Lucid Culture

JAZZ, CLASSICAL MUSIC AND THE ARTS IN NEW YORK CITY

Top Ten Songs of the Week 2/9/09

Here’s this week’s hit parade. All of the links here lead to the individual song except for #9 which you’ll have to see live since the band hasn’t recorded it yet. But it was so good we had to include it anyway.

 

1. The Brooklyn What – We Are the Only Ones

Yet another smash from the Brooklyn What’s sprawling, multistylistic, funny and furious debut cd. This one’s absolutely right for the here and now: a call to the cool kids to overthrow everything that’s keeping everybody down and start something new. What’s this make, six #1 hits from the album, by our reckoning? If this was 1978, that would be the case. They’re at Red Star on 2/20 at 11.

 

2. Botanica – Who You Are

Absolutely gorgeous, majestic, wickedly sardonic art-rock anthem from this era’s greatest art-rock band. They’re at Joe’s Pub on 3/21 at 7, early, after getting back from a whirlwind European tour.

 

3. Edison Woods – Finding the Lions

Warm, reassuring, hypnotic art-rock ballad with gorgeous harmonies from one of New York’s most unique and captivating groups, equal part classical and rock. They’re at Galapagos on 2/19.

 

4. King Khan & the Shrines – Live Fast Die Strong

This band is completely insane but they’re a lot of fun. Bizarre, completely over-the-top funny garage rock, like Emmett Kelly sharing the stage with Jesse Bates’ Flying Guitars, recorded live at a record store. 

 

5. Pearl & the Beard – Vessel

Disquieting, dark, slow and artsy with melodica, cello and guitar. They’re at Union Hall on 2/18.

 

6. The JD Allen Trio – iD

Is it id or ID or…? Typical of this guy. He makes you think. From his latest, magnificent jazz trio album I Am I Am (reviewed here recently), this is as catchy as it is haunting.

 

7. The Latin Giants of Jazz – Trip to Mamboland

This is serious oldschool stuff, essentially what’s left of Tito Puente’s band playing a sizzling, upbeat salsa gem that sounds like something Machito could have done but with better production values.

 

8. The Dirt Luck Outlaws – Whiskey Song

Punkabilly, cowpunk, country punk, whatever you call it, it’s a lot of fun. This is one of those songs that every band is tempted to write and it’s a good thing these guys did.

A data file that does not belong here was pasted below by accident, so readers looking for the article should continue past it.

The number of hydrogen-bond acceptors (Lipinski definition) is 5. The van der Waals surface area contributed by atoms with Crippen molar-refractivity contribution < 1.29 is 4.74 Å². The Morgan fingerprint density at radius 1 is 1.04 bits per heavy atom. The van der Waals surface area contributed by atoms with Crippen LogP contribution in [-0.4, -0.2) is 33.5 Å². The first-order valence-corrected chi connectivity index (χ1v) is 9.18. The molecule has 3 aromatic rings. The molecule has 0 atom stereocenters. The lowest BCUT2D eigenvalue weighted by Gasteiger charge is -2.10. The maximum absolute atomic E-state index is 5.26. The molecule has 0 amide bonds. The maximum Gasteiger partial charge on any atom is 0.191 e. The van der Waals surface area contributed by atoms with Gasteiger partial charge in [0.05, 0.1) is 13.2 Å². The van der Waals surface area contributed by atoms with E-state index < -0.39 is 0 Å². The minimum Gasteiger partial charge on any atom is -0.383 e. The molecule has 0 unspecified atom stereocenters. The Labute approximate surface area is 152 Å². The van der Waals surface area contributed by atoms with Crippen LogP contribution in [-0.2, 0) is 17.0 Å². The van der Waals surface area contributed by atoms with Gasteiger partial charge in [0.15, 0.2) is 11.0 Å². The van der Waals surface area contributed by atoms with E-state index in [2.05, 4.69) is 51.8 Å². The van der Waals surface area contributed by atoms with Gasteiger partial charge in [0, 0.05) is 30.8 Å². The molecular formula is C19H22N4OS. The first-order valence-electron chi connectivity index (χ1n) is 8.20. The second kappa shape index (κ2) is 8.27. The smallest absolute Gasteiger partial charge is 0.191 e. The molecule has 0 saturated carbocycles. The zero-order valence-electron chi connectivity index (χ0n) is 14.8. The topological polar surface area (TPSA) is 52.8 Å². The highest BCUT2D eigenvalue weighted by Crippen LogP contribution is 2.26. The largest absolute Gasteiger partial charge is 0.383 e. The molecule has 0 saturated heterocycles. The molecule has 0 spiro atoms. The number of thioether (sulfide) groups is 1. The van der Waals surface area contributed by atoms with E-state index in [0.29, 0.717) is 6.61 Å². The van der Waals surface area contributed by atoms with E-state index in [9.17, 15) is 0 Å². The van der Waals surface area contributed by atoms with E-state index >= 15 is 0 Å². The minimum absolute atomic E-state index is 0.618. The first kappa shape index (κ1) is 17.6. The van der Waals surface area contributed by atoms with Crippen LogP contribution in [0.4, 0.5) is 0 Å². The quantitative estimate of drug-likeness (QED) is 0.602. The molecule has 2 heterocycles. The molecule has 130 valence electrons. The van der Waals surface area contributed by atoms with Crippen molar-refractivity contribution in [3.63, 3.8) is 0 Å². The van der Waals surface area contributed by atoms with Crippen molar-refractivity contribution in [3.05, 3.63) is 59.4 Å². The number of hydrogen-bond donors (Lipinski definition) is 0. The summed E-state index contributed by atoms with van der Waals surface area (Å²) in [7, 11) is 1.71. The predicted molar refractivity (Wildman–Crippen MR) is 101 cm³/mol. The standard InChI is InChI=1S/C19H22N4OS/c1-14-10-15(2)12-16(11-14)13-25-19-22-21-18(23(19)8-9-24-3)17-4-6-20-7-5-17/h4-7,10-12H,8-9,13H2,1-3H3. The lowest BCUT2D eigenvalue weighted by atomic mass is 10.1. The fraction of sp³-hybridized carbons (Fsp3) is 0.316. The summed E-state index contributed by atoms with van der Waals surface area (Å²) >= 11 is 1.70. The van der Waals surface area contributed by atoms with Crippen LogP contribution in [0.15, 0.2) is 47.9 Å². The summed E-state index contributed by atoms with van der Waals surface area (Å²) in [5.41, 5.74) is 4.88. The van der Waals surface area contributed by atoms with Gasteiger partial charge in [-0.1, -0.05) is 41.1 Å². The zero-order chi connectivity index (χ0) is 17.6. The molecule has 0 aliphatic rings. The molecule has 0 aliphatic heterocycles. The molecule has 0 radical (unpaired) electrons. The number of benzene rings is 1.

9. The Disclaimers – The Damage Is Done

Typical Disclaimers song: killer tune, killer hooks, sardonically brooding lyric and a gorgeously jangly two-guitar tune by rhythm player Dylan Keeler.

 

10. Jerry Teel & the Big City Stompers– Sugarbaby

Hypnotic Howlin Wolf style blues as done by one of the legends of Lower East Side noir glam rock. It always brings down the house when they play it live. They’re at the Mercury on 2/20.

February 10, 2009 Posted by | lists, Lists - Best of 2008 etc., music, concert, New York City | , , , , , , , , , , , , , , , , , , , , , | 1 Comment

CD Review: Edison Woods – The Wishbook Singles [so far]

The marvelous New York chamber-rock band Edison Woods is releasing a new single every month. There are four of them so far and they are without exception exquisite. Edison Woods’ modus operandi is taking simple, catchy melodies and embellishing them with rich, atmospheric orchestration and beautiful harmonies from the keyboard duo of Julia Frodahl and Johanna Cranitch. Their miminalist approach is most striking in that they typically break chords up into arpeggios, utilizing the spaces between as an integral part of the arrangement as well.

 

The first of the singles, the Gardener is ambient and almost rubato with its gentle vocals and pensive, deliberate melody, methodically building while seemingly random melodic fragments twinkle in the background. Finding the Lions has a warm reassurance, a theme that recurs throughout their work. It’s a slow, calm, hopeful number in the band’s favorite time signature, 6/8, with some nice call-and-response with the organ: “Gonna find the parade, gonna wear those colors, gonna marry the lion…If I can’t hide from myself, they can’t hide from me, one day I’ll find the parade.”

 

Dance Me to the End of the World is another one in 6/8, a slow, sweet lullaby, essentially a soul song with the chords broken up into their separate components. There’s a warmly glimmering piano solo with just a hint of disquiet. The latest of the singles is Dear Heaven, a haunting consolation:

 

 

I can only imagine your mornings here

Do you hear my prayers?

Did I offer you flowers?

 

 

Frodahl inquires, concerned. The songs builds into a strikingly intense chorus with incisive, distorted guitar, up to the hushed harmonies of the refrain, “Sad, sad, sad.” There’s also a devious trick ending with the clarinet. This makes great late-night listening: headphones are very highly recommended. All the songs are available at itunes or at the band’s own site. Edison Woods play Galapagos on Feb 19.

February 6, 2009 Posted by | Music, music, concert, review, Reviews | , , , , , , , , , , , , , | Leave a comment